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Why Small Firm, Solo, and Freelance Lawyers Need Blockchain

Blockchain and BigLaw seem to be made for each other.

Blockchain technology allows lawyers to generate legal documents and smart contracts that can be executed and authenticated electronically. BigLaw has the financial resources to make the technology a standard in the legal profession.

So what about small firms and solo attorneys, who have limited resources? And freelance attorneys, who have even less?

Cryptocurrency Founder Dies With Password to the Bank

A cryptocurrency founder suddenly died, and didn't leave the password to $137 million in assets.

Now people are racing to figure out the password, especially since another $53 million is tied up in legal disputes. If there were any more twists, it would be a movie.

Wait, didn't we see this movie? And why did that guy try to open "The Shining" elevator?!

Is Tech Ruining Criminal Justice?

In the criminal justice system, a technical difficulty can have life-or-death consequences.

A botched execution. A false arrest. It happens more than you might think. And the more the system relies on technology, the more likely the error.

As one future cop said, people are going to jail who have broken no law. So is tech ruining criminal justice, or it is just a glitch in the system?

Can You Get More Clients Using Instagram?

Instagram, the photo-sharing app, is a portal to 800 million users.

That's a lot of potential clients, but how do you turn your photos into business opportunities? It might work for photographers, filmmakers, or other visual artists, but who wants to look at pictures of lawyers or their office furniture?

One superlawyer figured it out. He says its about connecting with clients in a non-legal way.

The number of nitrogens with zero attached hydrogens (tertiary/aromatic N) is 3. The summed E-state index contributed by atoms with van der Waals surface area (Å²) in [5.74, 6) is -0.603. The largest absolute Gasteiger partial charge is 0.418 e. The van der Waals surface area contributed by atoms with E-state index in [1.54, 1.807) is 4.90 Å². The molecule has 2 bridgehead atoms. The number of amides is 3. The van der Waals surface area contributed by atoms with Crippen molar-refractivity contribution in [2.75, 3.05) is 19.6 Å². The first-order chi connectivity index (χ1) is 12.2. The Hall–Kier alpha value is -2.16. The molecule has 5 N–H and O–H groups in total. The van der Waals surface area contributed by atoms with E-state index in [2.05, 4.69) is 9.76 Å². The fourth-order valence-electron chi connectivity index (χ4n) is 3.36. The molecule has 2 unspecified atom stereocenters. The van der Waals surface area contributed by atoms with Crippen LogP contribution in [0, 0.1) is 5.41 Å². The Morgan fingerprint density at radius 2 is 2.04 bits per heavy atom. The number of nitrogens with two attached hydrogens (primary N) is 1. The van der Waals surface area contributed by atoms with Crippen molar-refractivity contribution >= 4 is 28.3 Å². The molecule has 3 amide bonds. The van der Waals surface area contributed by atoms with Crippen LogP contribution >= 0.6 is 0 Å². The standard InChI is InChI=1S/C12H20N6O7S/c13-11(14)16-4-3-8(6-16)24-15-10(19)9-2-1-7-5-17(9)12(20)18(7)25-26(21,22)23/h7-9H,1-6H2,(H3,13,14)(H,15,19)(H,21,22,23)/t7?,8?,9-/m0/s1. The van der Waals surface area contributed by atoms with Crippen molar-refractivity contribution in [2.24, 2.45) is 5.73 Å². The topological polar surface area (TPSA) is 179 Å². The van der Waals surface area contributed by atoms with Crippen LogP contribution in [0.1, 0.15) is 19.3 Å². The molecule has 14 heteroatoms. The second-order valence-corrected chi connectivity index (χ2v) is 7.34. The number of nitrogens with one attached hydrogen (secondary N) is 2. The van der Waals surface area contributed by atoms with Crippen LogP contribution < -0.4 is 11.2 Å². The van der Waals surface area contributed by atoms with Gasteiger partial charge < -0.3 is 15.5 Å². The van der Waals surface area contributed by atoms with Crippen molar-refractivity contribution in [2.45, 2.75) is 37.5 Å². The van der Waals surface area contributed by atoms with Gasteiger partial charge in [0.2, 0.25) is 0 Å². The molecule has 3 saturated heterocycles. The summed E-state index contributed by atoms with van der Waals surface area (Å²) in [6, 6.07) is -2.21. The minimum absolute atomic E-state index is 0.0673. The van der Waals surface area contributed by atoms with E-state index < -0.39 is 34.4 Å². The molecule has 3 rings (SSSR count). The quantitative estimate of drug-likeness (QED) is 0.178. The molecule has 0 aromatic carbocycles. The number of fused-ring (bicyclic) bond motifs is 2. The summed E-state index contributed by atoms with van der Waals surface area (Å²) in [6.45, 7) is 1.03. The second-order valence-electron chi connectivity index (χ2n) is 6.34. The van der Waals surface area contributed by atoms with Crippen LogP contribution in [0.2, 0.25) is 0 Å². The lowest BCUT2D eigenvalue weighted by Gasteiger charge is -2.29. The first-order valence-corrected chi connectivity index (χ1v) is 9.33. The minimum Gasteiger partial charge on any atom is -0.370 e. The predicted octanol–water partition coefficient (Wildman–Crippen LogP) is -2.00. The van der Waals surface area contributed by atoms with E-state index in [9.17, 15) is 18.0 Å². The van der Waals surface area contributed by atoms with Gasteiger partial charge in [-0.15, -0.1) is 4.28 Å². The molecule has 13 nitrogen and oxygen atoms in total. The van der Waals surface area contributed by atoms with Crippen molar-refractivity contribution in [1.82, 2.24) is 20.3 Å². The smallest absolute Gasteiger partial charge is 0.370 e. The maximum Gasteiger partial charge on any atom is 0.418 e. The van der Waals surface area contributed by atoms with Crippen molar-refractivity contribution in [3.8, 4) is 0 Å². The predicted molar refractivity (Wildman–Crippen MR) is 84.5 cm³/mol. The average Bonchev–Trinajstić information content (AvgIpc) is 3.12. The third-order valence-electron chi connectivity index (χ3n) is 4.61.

Redaction is important. And if you don't know how to properly redact a document, you could end up telling the entire world what you never intended to tell anyone.

With all the software out there that promises to help you redact, when it comes right down to it, if you use it wrong, your redaction could be about as useful as toilet paper to a scuba diver in a hot tub. Read on below to find out if you're doing it right, and if not, how to properly redact.

Law Students Learning Evidence In VR

In the future, law students will walk into a virtual reality crime scene.

Instead of reading about evidence in a book, they will see it: blood, hand prints, and a dead body. They will be able to walk around the virtual world like kids playing a video game.

Actually, they already did that. Not the video game, the virtual crime scene.

Top 8 Legal Tech Tips of 2018

Over the last year, we've shared quite a few tech tips to help lawyers navigate all the new and updated tech that's making a big impact in the legal industry.

As the end of 2018 approaches, now might be a good time to take a look back over some of the best tech tips. And since we try to be as helpful as possible here at FindLaw, we've collected eight of the top legal tech tips from 2018 below.

Black Friday's Over, Is There Any Tech Worth Buying?

Black Friday is over. The Christmas sales will soon be over. Is there a snowball's chance of getting a good deal on some tech?

Well, of course! It's not spring yet, and snowballs will be around for a while -- someplace. The trick is knowing where to go.

That's where FindLaw is like finding gold. We don't make money on steering people to a buy tech toy. We just tell them where to find it.

Did you know that there is now a National App Day? No, it's not a real holiday, or even one of those "bank holidays." Yes, it's a marketing gimmick created by some company that wants to market their own apps, and Nationaldaycalendar.com, you know that website that tells you what "National fill-in-the-blank Day" it is. Notably, it's only on year number two.

And in order to properly honor these companies' bold proclamation of December 11 as National App Day, below you can find five types of apps, with no specific app suggestions, that lawyers should probably all be using.

Is Your Firm Ready for Chatbots?

Tom Martin, a lawyer and chatbot creator, is practically a chatbot himself.

He lives in Vancouver, British Columbia, but manages a probate practice virtually in California. How does he do it?

Chatbots, which mimic human conversations to interact with people, help. Is your firm ready for one?